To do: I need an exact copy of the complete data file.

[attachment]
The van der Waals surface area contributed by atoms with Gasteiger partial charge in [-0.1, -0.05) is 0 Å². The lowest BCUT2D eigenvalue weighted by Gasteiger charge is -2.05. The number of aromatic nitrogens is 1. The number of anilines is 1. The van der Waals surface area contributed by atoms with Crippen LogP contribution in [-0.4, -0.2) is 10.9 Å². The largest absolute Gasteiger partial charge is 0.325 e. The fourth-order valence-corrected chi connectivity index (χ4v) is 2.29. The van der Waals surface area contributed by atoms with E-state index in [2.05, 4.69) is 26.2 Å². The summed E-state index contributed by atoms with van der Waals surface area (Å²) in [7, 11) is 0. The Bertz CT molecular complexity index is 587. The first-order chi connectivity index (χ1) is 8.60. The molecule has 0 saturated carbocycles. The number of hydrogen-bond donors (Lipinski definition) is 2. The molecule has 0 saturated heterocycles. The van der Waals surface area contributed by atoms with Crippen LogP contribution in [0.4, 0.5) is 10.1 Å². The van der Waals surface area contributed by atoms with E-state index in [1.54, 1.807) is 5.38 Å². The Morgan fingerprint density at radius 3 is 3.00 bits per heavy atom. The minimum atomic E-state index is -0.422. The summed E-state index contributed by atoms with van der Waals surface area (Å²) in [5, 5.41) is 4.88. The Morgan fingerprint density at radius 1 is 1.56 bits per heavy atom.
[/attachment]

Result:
The van der Waals surface area contributed by atoms with Gasteiger partial charge in [-0.1, -0.05) is 0 Å². The lowest BCUT2D eigenvalue weighted by Gasteiger charge is -2.05. The number of aromatic nitrogens is 1. The number of anilines is 1. The van der Waals surface area contributed by atoms with Crippen LogP contribution in [-0.4, -0.2) is 10.9 Å². The largest absolute Gasteiger partial charge is 0.325 e. The fourth-order valence-corrected chi connectivity index (χ4v) is 2.29. The van der Waals surface area contributed by atoms with E-state index in [2.05, 4.69) is 26.2 Å². The summed E-state index contributed by atoms with van der Waals surface area (Å²) in [7, 11) is 0. The Bertz CT molecular complexity index is 587. The first-order chi connectivity index (χ1) is 8.60. The molecule has 0 saturated carbocycles. The number of hydrogen-bond donors (Lipinski definition) is 2. The molecule has 0 saturated heterocycles. The van der Waals surface area contributed by atoms with Crippen LogP contribution in [0.4, 0.5) is 10.1 Å². The van der Waals surface area contributed by atoms with E-state index in [1.54, 1.807) is 5.38 Å². The Morgan fingerprint density at radius 3 is 3.00 bits per heavy atom. The minimum atomic E-state index is -0.422. The summed E-state index contributed by atoms with van der Waals surface area (Å²) in [5, 5.41) is 4.88. The Morgan fingerprint density at radius 1 is 1.56 bits per heavy atom.